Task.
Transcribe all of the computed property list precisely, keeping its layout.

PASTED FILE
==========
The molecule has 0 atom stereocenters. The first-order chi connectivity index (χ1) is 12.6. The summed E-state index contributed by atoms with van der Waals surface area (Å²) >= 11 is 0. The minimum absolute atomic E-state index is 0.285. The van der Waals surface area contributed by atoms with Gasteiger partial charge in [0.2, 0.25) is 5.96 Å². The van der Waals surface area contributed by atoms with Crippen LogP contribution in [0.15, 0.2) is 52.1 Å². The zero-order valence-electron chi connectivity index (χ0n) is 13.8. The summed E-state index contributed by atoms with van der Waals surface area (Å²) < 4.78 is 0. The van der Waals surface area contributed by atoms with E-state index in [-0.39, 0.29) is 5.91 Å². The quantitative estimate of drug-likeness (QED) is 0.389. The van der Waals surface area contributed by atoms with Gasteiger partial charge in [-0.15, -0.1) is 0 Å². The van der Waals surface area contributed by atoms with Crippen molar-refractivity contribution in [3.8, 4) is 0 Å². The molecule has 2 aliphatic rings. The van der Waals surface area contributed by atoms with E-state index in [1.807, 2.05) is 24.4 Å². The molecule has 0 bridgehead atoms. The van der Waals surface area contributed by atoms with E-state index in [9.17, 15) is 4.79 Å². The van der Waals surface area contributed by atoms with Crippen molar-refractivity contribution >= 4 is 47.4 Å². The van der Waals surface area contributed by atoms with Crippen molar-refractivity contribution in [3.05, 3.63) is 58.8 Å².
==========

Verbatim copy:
The molecule has 0 atom stereocenters. The first-order chi connectivity index (χ1) is 12.6. The summed E-state index contributed by atoms with van der Waals surface area (Å²) >= 11 is 0. The minimum absolute atomic E-state index is 0.285. The van der Waals surface area contributed by atoms with Gasteiger partial charge in [0.2, 0.25) is 5.96 Å². The van der Waals surface area contributed by atoms with Crippen LogP contribution in [0.15, 0.2) is 52.1 Å². The zero-order valence-electron chi connectivity index (χ0n) is 13.8. The summed E-state index contributed by atoms with van der Waals surface area (Å²) < 4.78 is 0. The van der Waals surface area contributed by atoms with E-state index in [-0.39, 0.29) is 5.91 Å². The quantitative estimate of drug-likeness (QED) is 0.389. The van der Waals surface area contributed by atoms with Gasteiger partial charge in [-0.15, -0.1) is 0 Å². The van der Waals surface area contributed by atoms with Crippen molar-refractivity contribution in [3.8, 4) is 0 Å². The molecule has 2 aliphatic rings. The van der Waals surface area contributed by atoms with E-state index in [1.807, 2.05) is 24.4 Å². The molecule has 0 bridgehead atoms. The van der Waals surface area contributed by atoms with E-state index in [9.17, 15) is 4.79 Å². The van der Waals surface area contributed by atoms with Crippen molar-refractivity contribution >= 4 is 47.4 Å². The van der Waals surface area contributed by atoms with Crippen molar-refractivity contribution in [3.05, 3.63) is 58.8 Å².